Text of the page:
So what is it? Well, Far Cry 2 is an open world first person shooter set in a fictional civil war torn African nation. It’s a damn oppressive place for sure. You play as a mercenary who gets stuck in the country and ends up finding himself having to perform jobs for various factions in an attempt to gather the resources to somehow find a way back home. Honestly, that description of the plot is probably making it sound much more narrative driven than it actually is. For the most part the story barely matters. The aforementioned oppressive setting though, that matters! It matters because the game is oppressive in nearly every other way as well and that is perhaps its most standout element.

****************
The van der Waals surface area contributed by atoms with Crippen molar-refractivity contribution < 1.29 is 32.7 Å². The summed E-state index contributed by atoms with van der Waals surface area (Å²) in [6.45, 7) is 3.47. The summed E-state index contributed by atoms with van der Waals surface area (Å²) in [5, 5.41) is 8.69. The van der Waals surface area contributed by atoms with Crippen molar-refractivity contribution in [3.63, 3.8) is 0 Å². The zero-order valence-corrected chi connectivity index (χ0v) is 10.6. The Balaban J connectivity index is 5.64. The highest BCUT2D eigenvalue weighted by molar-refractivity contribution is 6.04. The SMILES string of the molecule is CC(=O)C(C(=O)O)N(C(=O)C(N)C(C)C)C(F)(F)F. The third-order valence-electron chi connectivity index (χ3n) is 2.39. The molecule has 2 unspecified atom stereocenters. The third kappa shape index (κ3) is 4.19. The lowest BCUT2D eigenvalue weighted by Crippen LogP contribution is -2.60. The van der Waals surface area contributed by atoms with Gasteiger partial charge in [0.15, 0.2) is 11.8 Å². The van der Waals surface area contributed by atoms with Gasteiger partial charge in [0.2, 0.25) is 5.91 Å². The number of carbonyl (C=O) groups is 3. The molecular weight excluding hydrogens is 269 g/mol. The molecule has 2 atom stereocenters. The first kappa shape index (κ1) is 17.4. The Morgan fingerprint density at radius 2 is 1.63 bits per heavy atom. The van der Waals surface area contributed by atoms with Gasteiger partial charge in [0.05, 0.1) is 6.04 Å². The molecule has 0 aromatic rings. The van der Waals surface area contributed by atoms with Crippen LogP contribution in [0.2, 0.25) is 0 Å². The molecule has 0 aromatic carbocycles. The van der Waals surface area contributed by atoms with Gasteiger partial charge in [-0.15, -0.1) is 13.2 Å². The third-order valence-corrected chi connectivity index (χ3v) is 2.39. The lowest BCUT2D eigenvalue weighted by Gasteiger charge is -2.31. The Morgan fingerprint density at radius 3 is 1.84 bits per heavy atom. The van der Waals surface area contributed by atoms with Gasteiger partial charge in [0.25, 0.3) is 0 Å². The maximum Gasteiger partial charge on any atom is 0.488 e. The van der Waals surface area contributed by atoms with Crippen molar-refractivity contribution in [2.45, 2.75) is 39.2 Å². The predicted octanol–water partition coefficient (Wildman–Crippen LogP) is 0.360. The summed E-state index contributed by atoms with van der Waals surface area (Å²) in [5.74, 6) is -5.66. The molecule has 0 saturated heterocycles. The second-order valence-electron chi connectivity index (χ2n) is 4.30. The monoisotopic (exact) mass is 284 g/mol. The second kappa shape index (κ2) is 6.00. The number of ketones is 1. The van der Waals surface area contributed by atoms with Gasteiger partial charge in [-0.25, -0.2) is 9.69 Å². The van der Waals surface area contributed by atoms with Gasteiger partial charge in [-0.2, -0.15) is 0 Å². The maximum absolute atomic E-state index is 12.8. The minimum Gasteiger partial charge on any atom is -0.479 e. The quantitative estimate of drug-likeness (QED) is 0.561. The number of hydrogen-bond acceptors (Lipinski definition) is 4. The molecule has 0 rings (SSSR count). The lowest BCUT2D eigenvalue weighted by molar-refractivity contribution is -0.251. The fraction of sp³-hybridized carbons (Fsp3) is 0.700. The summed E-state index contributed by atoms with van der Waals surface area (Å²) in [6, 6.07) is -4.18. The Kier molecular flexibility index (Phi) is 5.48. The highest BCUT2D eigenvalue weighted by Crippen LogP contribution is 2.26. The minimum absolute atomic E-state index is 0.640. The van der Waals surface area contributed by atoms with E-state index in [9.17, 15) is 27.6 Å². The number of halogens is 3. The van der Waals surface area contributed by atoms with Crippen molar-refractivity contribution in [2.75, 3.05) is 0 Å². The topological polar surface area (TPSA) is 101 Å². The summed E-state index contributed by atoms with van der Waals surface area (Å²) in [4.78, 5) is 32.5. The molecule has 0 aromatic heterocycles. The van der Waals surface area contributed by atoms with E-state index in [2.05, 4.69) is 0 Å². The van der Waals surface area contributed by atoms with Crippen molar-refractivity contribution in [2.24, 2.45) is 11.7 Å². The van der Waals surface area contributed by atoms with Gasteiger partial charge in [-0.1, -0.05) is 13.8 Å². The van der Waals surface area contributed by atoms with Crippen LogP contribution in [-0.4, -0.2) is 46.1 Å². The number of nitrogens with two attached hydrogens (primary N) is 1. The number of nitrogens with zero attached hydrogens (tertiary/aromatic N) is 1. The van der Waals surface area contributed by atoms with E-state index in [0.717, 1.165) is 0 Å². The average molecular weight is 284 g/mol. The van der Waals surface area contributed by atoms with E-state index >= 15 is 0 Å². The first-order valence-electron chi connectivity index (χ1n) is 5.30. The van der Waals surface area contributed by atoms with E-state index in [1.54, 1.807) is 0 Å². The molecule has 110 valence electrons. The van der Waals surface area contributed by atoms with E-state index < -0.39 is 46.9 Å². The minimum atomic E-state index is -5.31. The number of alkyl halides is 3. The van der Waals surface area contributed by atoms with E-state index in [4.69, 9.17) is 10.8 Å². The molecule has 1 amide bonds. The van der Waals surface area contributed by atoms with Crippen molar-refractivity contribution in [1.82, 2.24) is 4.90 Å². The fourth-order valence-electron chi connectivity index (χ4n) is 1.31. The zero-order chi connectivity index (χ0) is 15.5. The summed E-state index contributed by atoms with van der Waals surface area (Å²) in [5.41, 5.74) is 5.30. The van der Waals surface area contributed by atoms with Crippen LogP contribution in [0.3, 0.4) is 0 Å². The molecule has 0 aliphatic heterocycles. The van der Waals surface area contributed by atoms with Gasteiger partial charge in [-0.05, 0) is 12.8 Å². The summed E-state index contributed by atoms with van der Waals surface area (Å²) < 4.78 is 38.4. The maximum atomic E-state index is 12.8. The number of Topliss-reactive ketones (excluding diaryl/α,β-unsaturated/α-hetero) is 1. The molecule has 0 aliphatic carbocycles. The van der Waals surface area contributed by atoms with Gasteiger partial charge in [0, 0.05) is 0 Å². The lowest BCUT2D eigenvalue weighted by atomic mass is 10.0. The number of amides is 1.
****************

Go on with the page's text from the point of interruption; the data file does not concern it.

This has got to be the most purposely unfriendly game I’ve ever played. Some of the design decisions are quite interesting to dissect as, being a modern FPS and not one that is particularly concerned with tactics and realism, many of its systems are quite friendly relative to older games of the genre. This just serves to highlight the contrast of its more notable design conceits: your character starts the game with a crippling case of malaria which you end up dealing with for the rest of the campaign, ammunition is limited, weapons suck and even the good ones you purchase wear out quickly and start jamming at inopportune moments, you’ve got to travel fucking everywhere which is made more difficult by the fact you need to stop to fix your vehicle any time you take more than a tiny bit of damage to it, oh, and virtually everyone in the world seems to put an oddly high level of priority on killing the shit out of you, and ohhhh yeah, they respawn too! That’s just a taste. The interesting thing is, having some vague idea of what the game designers were going for here, I kinda liked it!